have so far prevented this from happening. “As far as opinions in Europe go, the public is heavily against GM, the scientific community is for it,
and governments are split down the middle,” Lean says.

The Question of Health Risks

Despite public fears, the health risks of eating commercialized GM foods on the market now appear to be negligible, experts say. Nearly 45% of the
corn and 85% of the soybeans grown in the United States are transgenic, according to the USDA/ERS. Consumers are eating these foods without
any apparent health effects, although some stakeholders caution that greater postmarket surveillance is needed to confirm this.
As part of research and development, GM foods are tested for safety, specifically to ensure they don’t contain compounds that might cause allergic
reactions among those who eat them. How might this happen? Consider how biotechnology works: Scientists take genes from one species and
incorporate them into the genome of another. The modified genes in the transgenic hybrid are designed to make proteins that ideally will do
something useful, like deter pests or boost nutrition. But these same proteins might also be allergenic; in fact, most known allergens are protein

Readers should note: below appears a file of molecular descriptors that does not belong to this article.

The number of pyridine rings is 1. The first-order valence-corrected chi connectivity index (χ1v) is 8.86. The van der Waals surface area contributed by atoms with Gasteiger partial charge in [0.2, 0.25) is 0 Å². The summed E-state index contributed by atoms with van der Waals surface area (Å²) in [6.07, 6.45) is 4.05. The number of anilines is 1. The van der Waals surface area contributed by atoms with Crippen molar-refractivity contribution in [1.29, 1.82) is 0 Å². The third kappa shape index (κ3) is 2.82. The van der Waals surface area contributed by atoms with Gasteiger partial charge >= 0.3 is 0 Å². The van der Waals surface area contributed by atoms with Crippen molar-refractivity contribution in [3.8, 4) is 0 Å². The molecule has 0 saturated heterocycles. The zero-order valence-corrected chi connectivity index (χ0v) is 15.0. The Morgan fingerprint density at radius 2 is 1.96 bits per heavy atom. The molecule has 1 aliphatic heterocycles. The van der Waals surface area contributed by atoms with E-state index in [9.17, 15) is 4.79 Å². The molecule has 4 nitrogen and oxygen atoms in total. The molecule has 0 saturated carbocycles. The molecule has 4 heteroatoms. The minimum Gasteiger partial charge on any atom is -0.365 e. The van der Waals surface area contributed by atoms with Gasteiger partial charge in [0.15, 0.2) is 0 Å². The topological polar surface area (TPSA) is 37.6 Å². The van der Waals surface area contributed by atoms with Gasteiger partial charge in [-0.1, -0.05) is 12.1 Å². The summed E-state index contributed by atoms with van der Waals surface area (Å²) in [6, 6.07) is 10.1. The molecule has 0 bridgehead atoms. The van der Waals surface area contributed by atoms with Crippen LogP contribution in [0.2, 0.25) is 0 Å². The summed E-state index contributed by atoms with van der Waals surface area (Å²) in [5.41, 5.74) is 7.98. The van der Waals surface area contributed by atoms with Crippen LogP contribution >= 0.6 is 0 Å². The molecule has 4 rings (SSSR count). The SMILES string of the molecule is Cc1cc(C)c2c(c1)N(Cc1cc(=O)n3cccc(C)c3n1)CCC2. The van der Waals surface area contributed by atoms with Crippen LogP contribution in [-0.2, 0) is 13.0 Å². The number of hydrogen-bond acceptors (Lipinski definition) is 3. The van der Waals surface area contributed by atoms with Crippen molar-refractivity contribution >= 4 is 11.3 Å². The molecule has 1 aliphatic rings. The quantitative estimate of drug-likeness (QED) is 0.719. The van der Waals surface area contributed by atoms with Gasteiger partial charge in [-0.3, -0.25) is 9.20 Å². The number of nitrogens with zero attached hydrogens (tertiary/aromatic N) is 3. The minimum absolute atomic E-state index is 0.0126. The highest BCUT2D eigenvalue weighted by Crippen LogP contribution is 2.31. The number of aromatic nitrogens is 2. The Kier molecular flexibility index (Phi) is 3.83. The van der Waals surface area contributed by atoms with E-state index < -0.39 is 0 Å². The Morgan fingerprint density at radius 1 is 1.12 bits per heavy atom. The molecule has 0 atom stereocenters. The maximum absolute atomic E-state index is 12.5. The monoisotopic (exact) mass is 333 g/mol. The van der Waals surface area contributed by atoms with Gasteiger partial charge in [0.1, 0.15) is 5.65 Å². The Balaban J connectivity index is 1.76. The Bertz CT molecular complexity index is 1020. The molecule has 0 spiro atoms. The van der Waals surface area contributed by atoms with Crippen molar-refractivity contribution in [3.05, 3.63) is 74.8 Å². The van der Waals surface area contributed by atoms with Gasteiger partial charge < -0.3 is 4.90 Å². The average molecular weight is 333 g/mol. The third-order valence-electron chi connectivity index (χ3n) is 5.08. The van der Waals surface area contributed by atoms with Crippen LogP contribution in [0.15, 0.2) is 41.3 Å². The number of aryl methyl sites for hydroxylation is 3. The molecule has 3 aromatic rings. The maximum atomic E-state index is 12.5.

molecules.
The only way to confirm that a transgenic protein is or is not an allergen is to test it in large numbers of people. But of course, large-scale human
testing isn’t practical or ethically possible. Therefore, scientists resort to surrogate tests to predict whether the transgenic protein will elicit a human
allergic response.

The U.S. Regulatory System

As far as U.S. regulatory agencies are concerned, agrobiotech companies need only demonstrate that—apart from the transgenic protein—a GM
crop shares equivalent composition and nutritional status to its conventional counterpart. If this is shown to be the case, then the crop is said to be
as safe as the conventional variety, and companies are free to sell it. Crops that contain a pesticidal protein such as Bt toxin must undergo
mandatory allergenicity testing coordinated by the Environmental Protection Agency. All other GM traits are evaluated by voluntary consultations
with the Food and Drug Administration (FDA). During these consultations, FDA and company representatives discuss procedures, and the
companies disclose data and describe testing methods and results. The FDA recently introduced draft guidance on testing that encourages
companies to come in at the very early stages of the process, when they are still in planning stages.
GM opponents have long argued that FDA consultations should be mandatory. But Jason Dietz, a consumer safety officer at the FDA’s Center for
Food Safety and Applied Nutrition, says that in the administration’s view, the risks posed by transgenic crop breeding aren’t great enough to
warrant mandatory testing. Moreover, he adds, companies are liable for the health risks of GM foods under the safety provisions of the Federal
Food, Drug, and Cosmetic Act.